With the thinkgospel bus ad in place in the city of Victoria the following question came to me via email. I give it here verbatim:
One Sunday morning, inappropriately half way through the service, a visitor walks in. She is twenty-some, hair dyed red and purple, silver pieces through nose and cheek, bare midriff and tight designer jeans. Into our hushed and respectable-appearing atmosphere she comes. What do we do?
This question introduces a scenario that presents two issues we need to address. There is the human response—how would we react in such a situation? The other issue is what we might call the divine response—how has God designed His church for such a scenario? The question implies that the meeting place of Christians is open to non-believers. We often consider the church as operating in “closed session”; there is a certain security in our own little holy huddle and we feel safe in the comfort of our own sterile community. The early church, however, recognised that there might be some who come in out of curiosity, sympathy, or perhaps even out of malice (1 Corinthians 14:23; 2 Peter 2:1; Jude 4). In James 2:1–6, James tells his readers to consider how they administer the faith when this situation occurs. If someone like the girl described above walked into the church with a sincere, inquisitive heart, she should see the true nature of biblical Christianity both in our response to her and also in the operation of biblical worship.
First, how should the church react to such a visitor?
The ethos of ancient Phariseeism threatens many conservative churches. Opposition to the seeker-sensitive movement often translates to seeker-insensitivity. We are always at risk of partaking of the spirit of the false religionist, who is heavy on appearance and light on real experience. What follows is a lack of feeling for others when they transgress our comfort zone.
1. Remember the grace that saved us. We may not have been as outwardly anarchist, but we are just as inwardly depraved. We need to remember what Paul said of himself: “But by the grace of God I am what I am” (1 Corinthians 15:10).
2. Recognise the humanity of the person. If such an individual walked into the morning service some might want to leave the building as soon as the last amen was said. They would be eager to spirit their children away in case they might be endangered by the mere sight of this “unsavoury character”; the proximity of such “riffraff” might influence them for evil. This Pharisaic dehumanising is unchristian.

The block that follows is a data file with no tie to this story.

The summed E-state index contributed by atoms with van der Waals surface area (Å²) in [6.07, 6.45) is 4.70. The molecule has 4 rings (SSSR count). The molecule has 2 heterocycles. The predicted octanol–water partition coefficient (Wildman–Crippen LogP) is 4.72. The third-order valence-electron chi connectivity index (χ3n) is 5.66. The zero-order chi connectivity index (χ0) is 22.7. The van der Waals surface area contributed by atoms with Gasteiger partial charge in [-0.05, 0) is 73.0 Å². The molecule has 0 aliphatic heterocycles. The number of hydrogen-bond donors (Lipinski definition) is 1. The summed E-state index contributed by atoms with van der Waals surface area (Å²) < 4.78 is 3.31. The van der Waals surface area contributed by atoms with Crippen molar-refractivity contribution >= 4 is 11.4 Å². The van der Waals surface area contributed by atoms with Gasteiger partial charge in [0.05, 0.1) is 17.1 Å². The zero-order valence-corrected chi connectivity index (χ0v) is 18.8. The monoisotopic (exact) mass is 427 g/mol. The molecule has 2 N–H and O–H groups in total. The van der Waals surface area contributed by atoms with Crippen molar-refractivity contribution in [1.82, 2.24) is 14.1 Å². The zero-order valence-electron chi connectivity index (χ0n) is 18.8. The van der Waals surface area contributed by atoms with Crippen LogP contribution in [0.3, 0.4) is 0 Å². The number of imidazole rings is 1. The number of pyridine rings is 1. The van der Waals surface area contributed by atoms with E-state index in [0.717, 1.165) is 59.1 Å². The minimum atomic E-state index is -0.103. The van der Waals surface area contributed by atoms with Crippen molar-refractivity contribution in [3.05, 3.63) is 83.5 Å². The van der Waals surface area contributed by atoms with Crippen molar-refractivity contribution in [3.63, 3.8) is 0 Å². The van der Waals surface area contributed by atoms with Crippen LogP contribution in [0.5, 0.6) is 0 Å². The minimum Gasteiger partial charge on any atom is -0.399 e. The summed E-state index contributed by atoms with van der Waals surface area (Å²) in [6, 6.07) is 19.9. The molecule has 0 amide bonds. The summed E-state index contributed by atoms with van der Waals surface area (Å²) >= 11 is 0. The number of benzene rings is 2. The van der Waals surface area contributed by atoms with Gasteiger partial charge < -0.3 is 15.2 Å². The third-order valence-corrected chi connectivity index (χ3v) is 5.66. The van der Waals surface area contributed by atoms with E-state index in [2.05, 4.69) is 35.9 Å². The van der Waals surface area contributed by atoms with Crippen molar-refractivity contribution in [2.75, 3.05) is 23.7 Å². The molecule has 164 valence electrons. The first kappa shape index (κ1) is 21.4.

3. Welcome without partiality (James 2:2–3; Galatians 2:6): The word partiality (“respect of persons”) means to separate, to make a difference between, but when it is used reflexively it refers to one who hesitates. James says if one comes in with gold on do not “look with favour” on him and ignore or hesitate toward the other in filthy clothes on account of his appearance.
4. Receive with love. Stories of insulted visitors at church are many and varied; they include audible and derogatory comments made in their hearing, looks of disgust and disapproval, and even outright refused entrance. This should never be. Behind the hard, rebellious exteriors of the punk rockers are beating hearts. They have feelings and emotions, hurts and disappointments, hopes and aspirations, fears and excitements like everyone else that can only be answered in Christ.
5. Accept in good faith. If we have been inviting people and praying that the Lord would bring people into our church and save them, if we have spent money on an ad campaign in the city inviting men and women to the church, it ought not to shock us when they come in. We should expect it as an answer to prayer and praise the Lord. It is these people, the poor and the sinners who are the “heirs of the kingdom” (James 2:5; Mark 2:16–17).
6. Remember to pray. Such a visit might not bring immediate fruit. We tend to forget that the Holy Spirit works on when the voice of the preacher is silent. We need therefore to pray that the Lord would continue to speak to their hearts, bring them back, and change their hearts.
To be continued